Organizing Chaos; Tracking Job Applications Made Easy

One of the biggest job-search headaches people talk about is the sheer volume of job applications that need to be submitted in order to net just a few interviews. Keeping track of all those applications can feel like a chore. Luckily for you, programs designed to assist you in your application process are just a Google search away.


A top-tier, one-stop-shop for finding jobs and internships, contacting employers, and managing applications is the web and mobile platform Handshake.


As a BU student, you already have an account, it’s free, and there are services on campus to help you make the most of this powerful tool.

Handshake allows you to search jobs and suggests content based on your preferences, facilitating job discovery. The platform empowers you to take action by allowing you to upload your resume, apply online, and contact employers all on one place. Your account has intuitive categories so you can track progress once you have begun your job hunt. On-campus interview scheduling—some employers conduct their interviews here at BU—is conveniently located under “Interviews” for any you are selected to interview for. You can easily track application deadlines, statuses of your submitted applications, and more under “Applications.”

But say you want to use other resources like Monster, Glassdoor, or Indeed to apply for additional positions? The simplest solution to this organizational challenge is to create a workbook in Excel and log your job applications (in the professional world this could be considered your CRM or Customer Relationship Management database). Excel skills will come in handy in your career regardless of your prospective industry and using Excel to manage your job search will be good practice.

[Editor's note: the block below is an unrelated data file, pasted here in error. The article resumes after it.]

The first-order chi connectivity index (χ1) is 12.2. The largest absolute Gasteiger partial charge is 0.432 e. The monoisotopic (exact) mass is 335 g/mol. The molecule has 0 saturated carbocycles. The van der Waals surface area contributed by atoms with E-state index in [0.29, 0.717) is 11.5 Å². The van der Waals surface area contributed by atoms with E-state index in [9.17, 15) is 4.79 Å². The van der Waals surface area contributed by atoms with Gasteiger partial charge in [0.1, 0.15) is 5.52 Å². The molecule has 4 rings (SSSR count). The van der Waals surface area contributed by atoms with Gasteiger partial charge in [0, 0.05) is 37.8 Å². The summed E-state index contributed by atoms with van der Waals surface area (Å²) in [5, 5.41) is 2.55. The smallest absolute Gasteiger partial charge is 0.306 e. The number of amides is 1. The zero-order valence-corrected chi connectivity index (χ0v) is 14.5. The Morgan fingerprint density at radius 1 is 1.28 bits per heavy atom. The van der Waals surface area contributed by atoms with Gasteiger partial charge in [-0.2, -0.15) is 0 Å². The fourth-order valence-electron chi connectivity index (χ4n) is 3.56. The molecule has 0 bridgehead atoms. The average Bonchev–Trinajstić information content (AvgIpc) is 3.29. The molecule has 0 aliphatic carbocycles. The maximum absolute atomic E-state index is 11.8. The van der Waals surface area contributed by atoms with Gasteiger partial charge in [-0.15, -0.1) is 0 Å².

Below are some suggested column headers for your workbook:

  • Company/Hiring Entity (your desired future workplace)
  • Role (your desired future position)
  • Primary Contact (e.g., a hiring manager, recruiter, or person in your network that is helping to connect you, etc.)
  • Contact Email (personalized outreach sent directly to the decision maker has a bigger impact than a form email to a group inbox)
  • Application Date (i.e., the date you submitted your application)
  • Documents (include file names or hyperlinks to resumes, cover letters, CV’s, etc.)
  • Follow-up (include a quick blurb about your last outreach to your primary contact)
  • Interview Date (include date and time)
  • Status (where are you in the process?)

As you apply for positions, record the data in this workbook, and you’ll be able to easily track your process and make sure you’re not duplicating efforts.

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